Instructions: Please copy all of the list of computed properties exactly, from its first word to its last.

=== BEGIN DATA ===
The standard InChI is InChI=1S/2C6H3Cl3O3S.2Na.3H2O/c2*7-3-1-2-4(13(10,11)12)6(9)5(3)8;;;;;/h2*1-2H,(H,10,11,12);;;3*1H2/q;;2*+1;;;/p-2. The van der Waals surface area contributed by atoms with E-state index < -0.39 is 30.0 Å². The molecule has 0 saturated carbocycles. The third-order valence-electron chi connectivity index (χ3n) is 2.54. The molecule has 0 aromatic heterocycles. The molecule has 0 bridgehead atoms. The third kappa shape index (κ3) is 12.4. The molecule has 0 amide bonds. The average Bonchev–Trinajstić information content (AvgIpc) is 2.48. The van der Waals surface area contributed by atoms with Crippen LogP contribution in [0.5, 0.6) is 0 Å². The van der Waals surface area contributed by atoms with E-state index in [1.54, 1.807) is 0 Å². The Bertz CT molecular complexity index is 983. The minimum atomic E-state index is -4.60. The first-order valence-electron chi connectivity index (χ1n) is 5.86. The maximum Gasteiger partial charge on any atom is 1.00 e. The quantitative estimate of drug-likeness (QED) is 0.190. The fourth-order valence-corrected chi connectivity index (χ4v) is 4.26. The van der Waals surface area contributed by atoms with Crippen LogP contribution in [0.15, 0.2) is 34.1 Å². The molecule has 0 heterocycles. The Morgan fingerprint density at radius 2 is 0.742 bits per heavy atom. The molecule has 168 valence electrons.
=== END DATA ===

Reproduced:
The standard InChI is InChI=1S/2C6H3Cl3O3S.2Na.3H2O/c2*7-3-1-2-4(13(10,11)12)6(9)5(3)8;;;;;/h2*1-2H,(H,10,11,12);;;3*1H2/q;;2*+1;;;/p-2. The van der Waals surface area contributed by atoms with E-state index < -0.39 is 30.0 Å². The molecule has 0 saturated carbocycles. The third-order valence-electron chi connectivity index (χ3n) is 2.54. The molecule has 0 aromatic heterocycles. The molecule has 0 bridgehead atoms. The third kappa shape index (κ3) is 12.4. The molecule has 0 amide bonds. The average Bonchev–Trinajstić information content (AvgIpc) is 2.48. The van der Waals surface area contributed by atoms with Crippen LogP contribution in [0.5, 0.6) is 0 Å². The van der Waals surface area contributed by atoms with E-state index in [1.54, 1.807) is 0 Å². The Bertz CT molecular complexity index is 983. The minimum atomic E-state index is -4.60. The first-order valence-electron chi connectivity index (χ1n) is 5.86. The maximum Gasteiger partial charge on any atom is 1.00 e. The quantitative estimate of drug-likeness (QED) is 0.190. The fourth-order valence-corrected chi connectivity index (χ4v) is 4.26. The van der Waals surface area contributed by atoms with Crippen LogP contribution in [0.15, 0.2) is 34.1 Å². The molecule has 0 heterocycles. The Morgan fingerprint density at radius 2 is 0.742 bits per heavy atom. The molecule has 168 valence electrons.